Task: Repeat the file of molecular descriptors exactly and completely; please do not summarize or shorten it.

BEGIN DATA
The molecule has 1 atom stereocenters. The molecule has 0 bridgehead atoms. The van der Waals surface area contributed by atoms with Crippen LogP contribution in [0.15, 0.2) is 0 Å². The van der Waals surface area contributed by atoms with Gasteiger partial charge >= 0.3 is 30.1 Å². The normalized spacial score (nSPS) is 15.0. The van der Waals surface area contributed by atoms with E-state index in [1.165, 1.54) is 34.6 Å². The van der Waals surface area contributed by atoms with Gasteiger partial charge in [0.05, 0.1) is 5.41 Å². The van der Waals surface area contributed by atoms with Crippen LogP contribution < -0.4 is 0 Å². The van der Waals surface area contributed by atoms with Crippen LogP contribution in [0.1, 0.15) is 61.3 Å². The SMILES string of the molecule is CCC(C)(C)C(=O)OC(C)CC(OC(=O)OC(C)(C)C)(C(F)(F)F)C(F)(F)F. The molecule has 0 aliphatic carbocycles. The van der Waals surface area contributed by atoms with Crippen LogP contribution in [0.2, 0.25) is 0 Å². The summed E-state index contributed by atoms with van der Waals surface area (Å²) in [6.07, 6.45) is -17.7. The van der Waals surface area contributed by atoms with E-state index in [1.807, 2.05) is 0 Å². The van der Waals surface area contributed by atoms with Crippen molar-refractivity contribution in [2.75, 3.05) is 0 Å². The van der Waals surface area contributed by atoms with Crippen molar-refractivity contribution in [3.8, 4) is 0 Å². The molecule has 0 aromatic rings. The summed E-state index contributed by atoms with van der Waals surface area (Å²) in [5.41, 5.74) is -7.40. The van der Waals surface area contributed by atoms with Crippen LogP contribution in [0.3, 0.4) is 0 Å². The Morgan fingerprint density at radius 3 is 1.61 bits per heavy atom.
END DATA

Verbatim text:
The molecule has 1 atom stereocenters. The molecule has 0 bridgehead atoms. The van der Waals surface area contributed by atoms with Crippen LogP contribution in [0.15, 0.2) is 0 Å². The van der Waals surface area contributed by atoms with Gasteiger partial charge >= 0.3 is 30.1 Å². The normalized spacial score (nSPS) is 15.0. The van der Waals surface area contributed by atoms with E-state index in [1.165, 1.54) is 34.6 Å². The van der Waals surface area contributed by atoms with Gasteiger partial charge in [0.05, 0.1) is 5.41 Å². The van der Waals surface area contributed by atoms with Crippen LogP contribution < -0.4 is 0 Å². The van der Waals surface area contributed by atoms with Crippen LogP contribution in [0.1, 0.15) is 61.3 Å². The SMILES string of the molecule is CCC(C)(C)C(=O)OC(C)CC(OC(=O)OC(C)(C)C)(C(F)(F)F)C(F)(F)F. The molecule has 0 aliphatic carbocycles. The van der Waals surface area contributed by atoms with Crippen LogP contribution in [0.2, 0.25) is 0 Å². The summed E-state index contributed by atoms with van der Waals surface area (Å²) in [6.07, 6.45) is -17.7. The van der Waals surface area contributed by atoms with E-state index in [1.807, 2.05) is 0 Å². The van der Waals surface area contributed by atoms with Crippen molar-refractivity contribution in [2.75, 3.05) is 0 Å². The van der Waals surface area contributed by atoms with Crippen molar-refractivity contribution in [3.8, 4) is 0 Å². The molecule has 0 aromatic rings. The summed E-state index contributed by atoms with van der Waals surface area (Å²) in [5.41, 5.74) is -7.40. The van der Waals surface area contributed by atoms with Crippen LogP contribution in [0.3, 0.4) is 0 Å². The Morgan fingerprint density at radius 3 is 1.61 bits per heavy atom.